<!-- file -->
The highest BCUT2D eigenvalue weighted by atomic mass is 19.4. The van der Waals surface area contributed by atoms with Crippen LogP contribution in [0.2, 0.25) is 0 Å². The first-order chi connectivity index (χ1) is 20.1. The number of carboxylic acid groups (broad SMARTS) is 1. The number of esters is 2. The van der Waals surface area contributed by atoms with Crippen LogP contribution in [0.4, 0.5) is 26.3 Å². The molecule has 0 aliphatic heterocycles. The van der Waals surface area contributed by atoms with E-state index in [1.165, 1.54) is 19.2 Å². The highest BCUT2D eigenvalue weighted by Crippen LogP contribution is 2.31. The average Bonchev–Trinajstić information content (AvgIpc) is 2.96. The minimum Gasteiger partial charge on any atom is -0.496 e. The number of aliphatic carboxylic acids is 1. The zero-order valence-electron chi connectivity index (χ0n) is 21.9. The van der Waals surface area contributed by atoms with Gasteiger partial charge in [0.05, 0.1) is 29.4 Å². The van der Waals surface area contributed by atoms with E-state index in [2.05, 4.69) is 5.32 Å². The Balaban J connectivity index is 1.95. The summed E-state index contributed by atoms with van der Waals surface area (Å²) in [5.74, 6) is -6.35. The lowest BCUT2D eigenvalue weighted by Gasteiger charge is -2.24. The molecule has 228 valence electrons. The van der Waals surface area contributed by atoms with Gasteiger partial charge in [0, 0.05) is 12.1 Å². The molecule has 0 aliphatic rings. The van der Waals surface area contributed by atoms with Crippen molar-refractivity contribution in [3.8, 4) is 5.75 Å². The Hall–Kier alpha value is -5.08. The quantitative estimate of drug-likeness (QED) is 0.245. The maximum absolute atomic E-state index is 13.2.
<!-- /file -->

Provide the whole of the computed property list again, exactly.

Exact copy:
The highest BCUT2D eigenvalue weighted by atomic mass is 19.4. The van der Waals surface area contributed by atoms with Crippen LogP contribution in [0.2, 0.25) is 0 Å². The first-order chi connectivity index (χ1) is 20.1. The number of carboxylic acid groups (broad SMARTS) is 1. The number of esters is 2. The van der Waals surface area contributed by atoms with Crippen LogP contribution in [0.4, 0.5) is 26.3 Å². The molecule has 0 aliphatic heterocycles. The van der Waals surface area contributed by atoms with E-state index in [1.165, 1.54) is 19.2 Å². The highest BCUT2D eigenvalue weighted by Crippen LogP contribution is 2.31. The average Bonchev–Trinajstić information content (AvgIpc) is 2.96. The minimum Gasteiger partial charge on any atom is -0.496 e. The number of aliphatic carboxylic acids is 1. The zero-order valence-electron chi connectivity index (χ0n) is 21.9. The van der Waals surface area contributed by atoms with Gasteiger partial charge in [0.05, 0.1) is 29.4 Å². The van der Waals surface area contributed by atoms with E-state index in [2.05, 4.69) is 5.32 Å². The Balaban J connectivity index is 1.95. The summed E-state index contributed by atoms with van der Waals surface area (Å²) in [5.74, 6) is -6.35. The lowest BCUT2D eigenvalue weighted by Gasteiger charge is -2.24. The molecule has 228 valence electrons. The van der Waals surface area contributed by atoms with Gasteiger partial charge in [0, 0.05) is 12.1 Å². The molecule has 0 aliphatic rings. The van der Waals surface area contributed by atoms with Crippen molar-refractivity contribution in [3.8, 4) is 5.75 Å². The Hall–Kier alpha value is -5.08. The quantitative estimate of drug-likeness (QED) is 0.245. The maximum absolute atomic E-state index is 13.2.